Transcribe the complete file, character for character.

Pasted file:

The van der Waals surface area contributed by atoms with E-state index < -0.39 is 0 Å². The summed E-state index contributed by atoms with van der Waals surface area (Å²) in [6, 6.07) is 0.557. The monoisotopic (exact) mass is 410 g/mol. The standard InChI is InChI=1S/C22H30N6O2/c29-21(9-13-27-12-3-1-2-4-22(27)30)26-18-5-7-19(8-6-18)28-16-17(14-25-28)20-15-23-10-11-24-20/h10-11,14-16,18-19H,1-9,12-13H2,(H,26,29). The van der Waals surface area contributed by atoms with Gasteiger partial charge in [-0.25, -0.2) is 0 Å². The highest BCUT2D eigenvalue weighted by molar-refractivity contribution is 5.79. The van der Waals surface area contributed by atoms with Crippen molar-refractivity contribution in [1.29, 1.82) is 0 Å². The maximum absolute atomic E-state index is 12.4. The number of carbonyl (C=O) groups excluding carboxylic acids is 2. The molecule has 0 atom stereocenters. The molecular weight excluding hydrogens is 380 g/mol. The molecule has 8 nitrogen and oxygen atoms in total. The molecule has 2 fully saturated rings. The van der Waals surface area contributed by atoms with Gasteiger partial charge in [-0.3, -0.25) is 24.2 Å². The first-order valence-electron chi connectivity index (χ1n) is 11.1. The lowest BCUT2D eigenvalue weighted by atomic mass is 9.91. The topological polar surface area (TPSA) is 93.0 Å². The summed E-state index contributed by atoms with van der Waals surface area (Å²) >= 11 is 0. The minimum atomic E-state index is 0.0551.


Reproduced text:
The van der Waals surface area contributed by atoms with E-state index < -0.39 is 0 Å². The summed E-state index contributed by atoms with van der Waals surface area (Å²) in [6, 6.07) is 0.557. The monoisotopic (exact) mass is 410 g/mol. The standard InChI is InChI=1S/C22H30N6O2/c29-21(9-13-27-12-3-1-2-4-22(27)30)26-18-5-7-19(8-6-18)28-16-17(14-25-28)20-15-23-10-11-24-20/h10-11,14-16,18-19H,1-9,12-13H2,(H,26,29). The van der Waals surface area contributed by atoms with Gasteiger partial charge in [-0.25, -0.2) is 0 Å². The highest BCUT2D eigenvalue weighted by molar-refractivity contribution is 5.79. The van der Waals surface area contributed by atoms with Crippen molar-refractivity contribution in [1.29, 1.82) is 0 Å². The maximum absolute atomic E-state index is 12.4. The number of carbonyl (C=O) groups excluding carboxylic acids is 2. The molecule has 0 atom stereocenters. The molecular weight excluding hydrogens is 380 g/mol. The molecule has 8 nitrogen and oxygen atoms in total. The molecule has 2 fully saturated rings. The van der Waals surface area contributed by atoms with Gasteiger partial charge in [-0.3, -0.25) is 24.2 Å². The first-order valence-electron chi connectivity index (χ1n) is 11.1. The lowest BCUT2D eigenvalue weighted by atomic mass is 9.91. The topological polar surface area (TPSA) is 93.0 Å². The summed E-state index contributed by atoms with van der Waals surface area (Å²) >= 11 is 0. The minimum atomic E-state index is 0.0551.